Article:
April Madison Moments Through the Years
Accompanied by trumpets and cheers, the cornerstone of the school was put in place in the northwest corner of the institution's first building, Science (Maury) Hall, at 11 a.m. on Thursday morning, April 15. A large crowd was present for the 30-minute ceremony, having come to the school in a big parade that left Court Square in downtown Harrisonburg at 10:30 a.m.
On April 6, the United States formally entered the war that had been raging in Europe since 1914. During the month of April, the State Normal School for Women undertook its first war related activities. During this period, students organized classes in first aid training and began making surgical garments and dressings for the Red Cross. For the duration of the conflict, patriotism was felt on campus as faculty and students continuously participated in special war-related classes, held fundraising events, and marched in local parades in support of the war effort.
The Breeze was replaced on April 1 by The Sneeze , as April Fools Day parody of the regular publication, printing nonsense news relating to the school. For example, it was reported that the Student Council had abolished the restrictive rules governing car riding with men, withdrawn the faculty's privilege of smoking on campus and given it to students, and granted all students three class cuts per week. To read all this news, however, one had to repeatedly turn the paper around as many of the articles were printed upside down.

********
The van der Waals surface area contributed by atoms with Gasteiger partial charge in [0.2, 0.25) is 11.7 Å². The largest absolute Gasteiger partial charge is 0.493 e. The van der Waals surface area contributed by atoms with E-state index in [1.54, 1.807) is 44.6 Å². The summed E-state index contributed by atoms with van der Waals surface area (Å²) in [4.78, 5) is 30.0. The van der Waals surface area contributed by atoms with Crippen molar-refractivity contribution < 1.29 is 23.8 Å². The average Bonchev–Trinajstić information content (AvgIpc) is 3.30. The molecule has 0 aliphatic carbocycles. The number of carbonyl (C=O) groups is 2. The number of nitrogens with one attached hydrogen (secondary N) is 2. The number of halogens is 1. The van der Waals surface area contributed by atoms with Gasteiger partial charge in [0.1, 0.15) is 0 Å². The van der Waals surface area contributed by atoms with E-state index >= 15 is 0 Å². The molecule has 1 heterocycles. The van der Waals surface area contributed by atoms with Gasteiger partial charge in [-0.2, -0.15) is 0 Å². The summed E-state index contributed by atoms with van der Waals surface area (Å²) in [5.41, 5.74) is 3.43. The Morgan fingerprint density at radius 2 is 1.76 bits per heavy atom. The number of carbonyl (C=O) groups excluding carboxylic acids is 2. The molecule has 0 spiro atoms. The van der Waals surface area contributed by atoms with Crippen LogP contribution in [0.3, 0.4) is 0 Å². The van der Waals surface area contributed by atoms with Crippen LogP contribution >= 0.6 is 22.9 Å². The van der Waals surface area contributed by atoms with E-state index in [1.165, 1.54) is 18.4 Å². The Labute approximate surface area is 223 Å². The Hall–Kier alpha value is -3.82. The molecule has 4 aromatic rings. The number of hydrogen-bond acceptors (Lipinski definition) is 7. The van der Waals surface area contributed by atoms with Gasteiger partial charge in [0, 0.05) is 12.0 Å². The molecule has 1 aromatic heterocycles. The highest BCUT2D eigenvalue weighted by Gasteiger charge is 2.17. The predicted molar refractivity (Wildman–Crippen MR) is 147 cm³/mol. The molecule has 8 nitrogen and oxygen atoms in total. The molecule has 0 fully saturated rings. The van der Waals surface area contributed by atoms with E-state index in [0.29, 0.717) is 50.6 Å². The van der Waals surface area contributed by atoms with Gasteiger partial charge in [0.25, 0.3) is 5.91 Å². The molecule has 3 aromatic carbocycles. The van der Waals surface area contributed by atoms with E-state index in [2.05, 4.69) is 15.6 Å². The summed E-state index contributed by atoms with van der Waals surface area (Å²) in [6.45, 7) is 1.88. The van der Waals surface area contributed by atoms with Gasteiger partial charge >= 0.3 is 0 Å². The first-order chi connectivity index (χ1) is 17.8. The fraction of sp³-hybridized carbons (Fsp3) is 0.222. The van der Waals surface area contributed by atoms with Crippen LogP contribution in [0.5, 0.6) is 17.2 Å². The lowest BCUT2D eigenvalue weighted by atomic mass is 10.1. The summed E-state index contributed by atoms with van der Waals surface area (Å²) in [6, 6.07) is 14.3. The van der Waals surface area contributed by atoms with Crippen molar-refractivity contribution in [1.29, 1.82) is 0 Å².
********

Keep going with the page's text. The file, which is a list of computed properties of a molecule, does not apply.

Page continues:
With World War II in Europe turning in favor of the Allies, Madison College suspended its military drill program in April. The program had been implemented in November of 1942.
First Lady Jacqueline Kennedy came to campus on April 5 after accepting an invitation from Madison College President G. Taylor Miller to speak to the student body on “The Values of Culture” to culminate the week of festivities at the 1963 Madison College Fine Arts Festival.
Enjoying the most successful year of the team's 13-year history, the JMU Debate Team took its winning words to the National Debate Competition. Throughout the season, the team won over eight tournaments and 69 percent of its individual debates, and its members bragged that they “beat University of North Carolina which the basketball team didn't.” (The Dukes had lost narrowly to eventual national champion UNC in the 1983 NCAA tournament.)
The first sculpture of James Madison located on campus was moved on April 26 outside of Madison Memorial Library (Carrier Library), where it still stands today. The statue had spent eight years in an old wing of the library until it was approved by the Virginia Art and Architectural Review Council as a permanent monument for the school.
Beginning on Sunday, April 17, JMU students were no longer allowed to light up indoors at Gibbons Dining Hall, as the bill passed by the SGA on January 11 took effect. Hank Moody, director of JMU Food Services decided to enact the bill in the spring rather than the fall because of persistent student complaints.